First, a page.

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     One of the most significant breakthroughs in altitude DCS research was the discovery that
breathing 100% oxygen before exposure to a low barometric pressure (oxygen pre-breathing),
decreases the risk of developing altitude DCS. Oxygen pre-breathing promotes the elimination
(washout) of nitrogen from body tissues. Pre-breathing 100% oxygen for 30 minutes prior to
initiating ascent to altitude reduces the risk of altitude DCS for short exposures (10-30 minutes
only) to altitudes between 18,000 and 43,000 ft. However, oxygen pre-breathing has to be con-
tinued, without interruption, with in-flight breathing 100% oxygen to provide effective protection
against altitude DCS. Furthermore, it is very important to understand that breathing 100% oxy-
gen only during flight (ascent, enroute, descent) does not decrease the risk of altitude DCS, and
should not be used in lieu of oxygen pre-breathing. Although 100% oxygen pre-breathing is an
effective method to provide individual protection against altitude DCS, it is not a logistically
simple nor an inexpensive approach for the protection of civil aviation flyers (commercial or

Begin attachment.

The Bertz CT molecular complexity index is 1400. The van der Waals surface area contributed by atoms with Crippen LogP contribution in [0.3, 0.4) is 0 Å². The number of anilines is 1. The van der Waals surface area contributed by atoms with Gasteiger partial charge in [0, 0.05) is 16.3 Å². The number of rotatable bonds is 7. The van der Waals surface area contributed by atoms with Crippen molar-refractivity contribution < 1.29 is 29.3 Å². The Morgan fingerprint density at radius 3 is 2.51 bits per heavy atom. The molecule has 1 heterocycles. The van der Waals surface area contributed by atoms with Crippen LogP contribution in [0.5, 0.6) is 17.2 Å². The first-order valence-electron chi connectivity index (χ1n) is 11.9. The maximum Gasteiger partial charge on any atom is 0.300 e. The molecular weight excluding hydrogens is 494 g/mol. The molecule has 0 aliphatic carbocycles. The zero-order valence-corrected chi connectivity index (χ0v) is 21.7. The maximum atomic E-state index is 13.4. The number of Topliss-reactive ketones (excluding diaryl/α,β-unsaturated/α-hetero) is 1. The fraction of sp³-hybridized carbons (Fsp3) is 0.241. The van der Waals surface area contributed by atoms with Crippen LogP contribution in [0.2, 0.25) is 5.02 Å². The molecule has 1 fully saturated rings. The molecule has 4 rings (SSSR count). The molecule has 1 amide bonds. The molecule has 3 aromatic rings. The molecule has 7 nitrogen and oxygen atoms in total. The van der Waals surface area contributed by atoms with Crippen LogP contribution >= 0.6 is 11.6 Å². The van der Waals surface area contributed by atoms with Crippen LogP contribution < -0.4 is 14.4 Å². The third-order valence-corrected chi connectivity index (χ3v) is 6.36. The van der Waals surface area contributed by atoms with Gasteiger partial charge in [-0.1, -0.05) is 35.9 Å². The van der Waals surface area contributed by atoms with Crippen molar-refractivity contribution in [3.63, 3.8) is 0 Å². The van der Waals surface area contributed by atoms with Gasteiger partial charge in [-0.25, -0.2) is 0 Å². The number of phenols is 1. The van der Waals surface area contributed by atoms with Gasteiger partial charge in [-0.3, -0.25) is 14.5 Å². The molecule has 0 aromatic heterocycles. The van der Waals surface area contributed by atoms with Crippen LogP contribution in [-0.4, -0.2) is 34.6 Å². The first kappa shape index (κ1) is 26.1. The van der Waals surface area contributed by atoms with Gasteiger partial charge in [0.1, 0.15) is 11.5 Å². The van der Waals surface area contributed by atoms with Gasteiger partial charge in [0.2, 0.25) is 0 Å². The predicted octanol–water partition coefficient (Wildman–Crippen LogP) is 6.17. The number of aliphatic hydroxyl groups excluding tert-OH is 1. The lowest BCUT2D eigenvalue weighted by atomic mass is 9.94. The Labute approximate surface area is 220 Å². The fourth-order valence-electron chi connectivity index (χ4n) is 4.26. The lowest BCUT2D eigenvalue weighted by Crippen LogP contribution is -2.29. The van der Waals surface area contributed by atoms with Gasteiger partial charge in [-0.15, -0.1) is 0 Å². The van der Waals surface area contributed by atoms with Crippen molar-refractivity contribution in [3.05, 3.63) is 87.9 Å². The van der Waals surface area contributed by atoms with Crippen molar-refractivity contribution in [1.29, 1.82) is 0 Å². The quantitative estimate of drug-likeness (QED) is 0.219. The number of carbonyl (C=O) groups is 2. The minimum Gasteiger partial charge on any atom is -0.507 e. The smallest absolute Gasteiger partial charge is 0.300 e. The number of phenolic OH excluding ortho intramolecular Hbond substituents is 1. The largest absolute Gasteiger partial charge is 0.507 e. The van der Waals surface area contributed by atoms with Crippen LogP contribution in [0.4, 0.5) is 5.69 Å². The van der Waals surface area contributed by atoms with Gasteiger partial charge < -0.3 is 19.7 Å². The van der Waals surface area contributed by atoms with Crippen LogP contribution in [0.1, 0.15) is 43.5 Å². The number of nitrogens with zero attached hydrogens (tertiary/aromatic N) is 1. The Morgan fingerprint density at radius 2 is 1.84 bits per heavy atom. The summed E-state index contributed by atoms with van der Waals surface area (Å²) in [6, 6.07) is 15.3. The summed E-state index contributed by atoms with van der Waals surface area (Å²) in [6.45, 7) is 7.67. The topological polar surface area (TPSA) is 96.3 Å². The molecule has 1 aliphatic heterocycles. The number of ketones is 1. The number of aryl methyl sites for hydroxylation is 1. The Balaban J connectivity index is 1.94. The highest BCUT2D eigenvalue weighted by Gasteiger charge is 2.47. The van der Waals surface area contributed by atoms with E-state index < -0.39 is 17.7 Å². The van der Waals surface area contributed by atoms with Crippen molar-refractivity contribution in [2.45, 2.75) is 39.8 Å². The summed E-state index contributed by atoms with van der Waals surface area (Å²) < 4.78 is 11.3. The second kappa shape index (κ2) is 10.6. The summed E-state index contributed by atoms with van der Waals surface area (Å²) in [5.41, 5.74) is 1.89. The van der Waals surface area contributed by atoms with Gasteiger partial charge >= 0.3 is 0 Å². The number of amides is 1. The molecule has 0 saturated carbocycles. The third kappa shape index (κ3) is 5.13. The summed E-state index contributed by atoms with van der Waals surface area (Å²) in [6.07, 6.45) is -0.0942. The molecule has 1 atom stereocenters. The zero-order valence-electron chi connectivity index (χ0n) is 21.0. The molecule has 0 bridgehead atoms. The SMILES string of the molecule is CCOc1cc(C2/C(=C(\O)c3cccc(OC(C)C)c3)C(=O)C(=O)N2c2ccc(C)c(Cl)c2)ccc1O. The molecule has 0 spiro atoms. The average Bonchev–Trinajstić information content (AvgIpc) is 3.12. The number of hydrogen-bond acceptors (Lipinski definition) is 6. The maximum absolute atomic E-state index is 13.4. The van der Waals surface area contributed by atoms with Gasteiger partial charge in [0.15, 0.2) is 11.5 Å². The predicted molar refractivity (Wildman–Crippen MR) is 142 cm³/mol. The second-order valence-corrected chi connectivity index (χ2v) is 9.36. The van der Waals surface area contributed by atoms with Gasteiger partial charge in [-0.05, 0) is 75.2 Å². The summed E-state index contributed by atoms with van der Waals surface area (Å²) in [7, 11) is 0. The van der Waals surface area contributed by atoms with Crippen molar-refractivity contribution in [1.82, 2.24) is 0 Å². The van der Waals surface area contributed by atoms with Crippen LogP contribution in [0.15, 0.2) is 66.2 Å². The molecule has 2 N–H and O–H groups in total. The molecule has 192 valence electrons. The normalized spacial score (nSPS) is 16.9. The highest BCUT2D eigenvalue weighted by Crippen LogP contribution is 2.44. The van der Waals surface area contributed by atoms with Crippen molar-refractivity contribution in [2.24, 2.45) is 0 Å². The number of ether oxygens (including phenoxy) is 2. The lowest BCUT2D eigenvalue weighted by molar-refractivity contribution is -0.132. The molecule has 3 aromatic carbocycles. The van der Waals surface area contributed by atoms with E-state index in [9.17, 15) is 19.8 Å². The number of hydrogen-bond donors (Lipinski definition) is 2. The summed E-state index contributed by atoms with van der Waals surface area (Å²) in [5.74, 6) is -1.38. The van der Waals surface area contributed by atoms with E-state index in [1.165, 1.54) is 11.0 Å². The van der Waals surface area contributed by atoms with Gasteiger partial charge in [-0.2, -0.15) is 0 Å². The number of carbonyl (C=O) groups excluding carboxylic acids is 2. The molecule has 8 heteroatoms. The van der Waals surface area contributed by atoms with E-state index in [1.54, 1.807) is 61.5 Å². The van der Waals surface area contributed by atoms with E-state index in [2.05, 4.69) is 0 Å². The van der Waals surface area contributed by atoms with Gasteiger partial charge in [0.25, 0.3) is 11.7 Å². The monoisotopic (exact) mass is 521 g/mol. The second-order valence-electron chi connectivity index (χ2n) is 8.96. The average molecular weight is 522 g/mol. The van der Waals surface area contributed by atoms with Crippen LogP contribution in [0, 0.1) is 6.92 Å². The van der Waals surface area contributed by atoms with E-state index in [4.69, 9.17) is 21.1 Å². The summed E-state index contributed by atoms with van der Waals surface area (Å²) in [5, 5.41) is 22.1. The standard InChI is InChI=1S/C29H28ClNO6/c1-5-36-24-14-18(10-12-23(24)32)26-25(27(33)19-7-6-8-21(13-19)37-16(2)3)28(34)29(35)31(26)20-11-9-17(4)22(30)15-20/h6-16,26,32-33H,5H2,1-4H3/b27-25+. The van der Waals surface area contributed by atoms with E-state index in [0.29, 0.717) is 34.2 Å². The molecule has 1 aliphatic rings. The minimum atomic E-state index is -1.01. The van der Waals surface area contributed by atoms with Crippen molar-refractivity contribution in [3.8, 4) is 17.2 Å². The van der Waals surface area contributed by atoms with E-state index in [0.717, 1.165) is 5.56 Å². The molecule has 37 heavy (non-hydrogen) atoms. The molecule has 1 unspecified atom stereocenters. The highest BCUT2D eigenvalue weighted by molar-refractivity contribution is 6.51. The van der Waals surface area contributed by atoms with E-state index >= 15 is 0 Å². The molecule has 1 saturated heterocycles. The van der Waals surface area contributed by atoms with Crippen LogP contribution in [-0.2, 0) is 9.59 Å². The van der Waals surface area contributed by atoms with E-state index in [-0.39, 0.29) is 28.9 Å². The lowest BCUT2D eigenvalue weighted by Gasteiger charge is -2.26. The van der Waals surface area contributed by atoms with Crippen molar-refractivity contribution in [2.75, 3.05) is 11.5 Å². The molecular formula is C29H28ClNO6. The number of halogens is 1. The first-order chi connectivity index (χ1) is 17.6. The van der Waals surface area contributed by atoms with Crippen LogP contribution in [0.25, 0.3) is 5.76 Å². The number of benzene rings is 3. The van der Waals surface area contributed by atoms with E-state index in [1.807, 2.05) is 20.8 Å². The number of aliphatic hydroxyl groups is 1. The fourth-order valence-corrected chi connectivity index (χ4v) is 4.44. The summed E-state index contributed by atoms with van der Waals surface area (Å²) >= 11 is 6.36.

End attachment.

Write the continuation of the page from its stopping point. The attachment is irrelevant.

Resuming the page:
private). Therefore, at the present time it is only being used by military flight crews and astro-
nauts for their protection during high altitude and space operations.



     There is no specific altitude that can be considered an absolute altitude exposure threshold,
below which it can be assured that no one will develop altitude DCS. However, there is very
little evidence of altitude DCS occurring among healthy individuals at altitudes below 18,000 ft.
who have not been SCUBA (Self Contained Underwater Breathing Apparatus) diving. Individual
exposures to altitudes between 18,000 ft. and 25,000 ft. have shown a low occurrence of altitude
DCS. Most cases of altitude DCS occur among individuals exposed to altitudes of 25,000 ft. or